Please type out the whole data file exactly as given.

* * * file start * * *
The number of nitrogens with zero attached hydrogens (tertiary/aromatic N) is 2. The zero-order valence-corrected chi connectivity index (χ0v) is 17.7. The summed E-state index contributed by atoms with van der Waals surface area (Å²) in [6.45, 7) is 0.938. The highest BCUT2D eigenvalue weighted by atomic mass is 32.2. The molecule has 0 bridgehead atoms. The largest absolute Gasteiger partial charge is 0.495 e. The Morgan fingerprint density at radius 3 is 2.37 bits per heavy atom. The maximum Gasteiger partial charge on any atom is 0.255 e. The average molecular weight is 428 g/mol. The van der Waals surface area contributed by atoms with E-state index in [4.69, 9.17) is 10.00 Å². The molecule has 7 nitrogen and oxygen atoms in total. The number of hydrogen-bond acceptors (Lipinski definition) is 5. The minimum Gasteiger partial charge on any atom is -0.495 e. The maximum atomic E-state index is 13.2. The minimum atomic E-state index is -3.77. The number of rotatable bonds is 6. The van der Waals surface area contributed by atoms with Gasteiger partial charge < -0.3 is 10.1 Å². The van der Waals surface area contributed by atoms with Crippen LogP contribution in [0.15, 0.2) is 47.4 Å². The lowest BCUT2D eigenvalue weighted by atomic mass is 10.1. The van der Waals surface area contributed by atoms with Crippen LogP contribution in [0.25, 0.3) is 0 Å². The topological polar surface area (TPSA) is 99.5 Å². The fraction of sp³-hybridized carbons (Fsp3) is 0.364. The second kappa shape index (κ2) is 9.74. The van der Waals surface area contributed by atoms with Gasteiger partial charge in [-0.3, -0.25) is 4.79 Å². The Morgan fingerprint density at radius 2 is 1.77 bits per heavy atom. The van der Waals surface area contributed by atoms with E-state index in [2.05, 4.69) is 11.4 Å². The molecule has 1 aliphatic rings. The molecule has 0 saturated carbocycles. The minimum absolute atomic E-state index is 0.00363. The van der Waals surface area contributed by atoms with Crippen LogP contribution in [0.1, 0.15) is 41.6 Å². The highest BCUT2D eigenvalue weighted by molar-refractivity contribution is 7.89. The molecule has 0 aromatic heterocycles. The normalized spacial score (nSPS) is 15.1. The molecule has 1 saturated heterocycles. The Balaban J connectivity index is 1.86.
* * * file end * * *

The number of nitrogens with zero attached hydrogens (tertiary/aromatic N) is 2. The zero-order valence-corrected chi connectivity index (χ0v) is 17.7. The summed E-state index contributed by atoms with van der Waals surface area (Å²) in [6.45, 7) is 0.938. The highest BCUT2D eigenvalue weighted by atomic mass is 32.2. The molecule has 0 bridgehead atoms. The largest absolute Gasteiger partial charge is 0.495 e. The Morgan fingerprint density at radius 3 is 2.37 bits per heavy atom. The maximum Gasteiger partial charge on any atom is 0.255 e. The average molecular weight is 428 g/mol. The van der Waals surface area contributed by atoms with E-state index in [4.69, 9.17) is 10.00 Å². The molecule has 7 nitrogen and oxygen atoms in total. The number of hydrogen-bond acceptors (Lipinski definition) is 5. The minimum Gasteiger partial charge on any atom is -0.495 e. The maximum atomic E-state index is 13.2. The minimum atomic E-state index is -3.77. The number of rotatable bonds is 6. The van der Waals surface area contributed by atoms with Gasteiger partial charge < -0.3 is 10.1 Å². The van der Waals surface area contributed by atoms with Crippen LogP contribution in [0.15, 0.2) is 47.4 Å². The lowest BCUT2D eigenvalue weighted by atomic mass is 10.1. The van der Waals surface area contributed by atoms with Crippen LogP contribution in [0.25, 0.3) is 0 Å². The topological polar surface area (TPSA) is 99.5 Å². The fraction of sp³-hybridized carbons (Fsp3) is 0.364. The second kappa shape index (κ2) is 9.74. The van der Waals surface area contributed by atoms with Gasteiger partial charge in [-0.3, -0.25) is 4.79 Å². The Morgan fingerprint density at radius 2 is 1.77 bits per heavy atom. The van der Waals surface area contributed by atoms with E-state index in [2.05, 4.69) is 11.4 Å². The molecule has 1 aliphatic rings. The molecule has 0 saturated carbocycles. The minimum absolute atomic E-state index is 0.00363. The van der Waals surface area contributed by atoms with Crippen LogP contribution in [0.1, 0.15) is 41.6 Å². The highest BCUT2D eigenvalue weighted by molar-refractivity contribution is 7.89. The molecule has 0 aromatic heterocycles. The normalized spacial score (nSPS) is 15.1. The molecule has 1 saturated heterocycles. The Balaban J connectivity index is 1.86.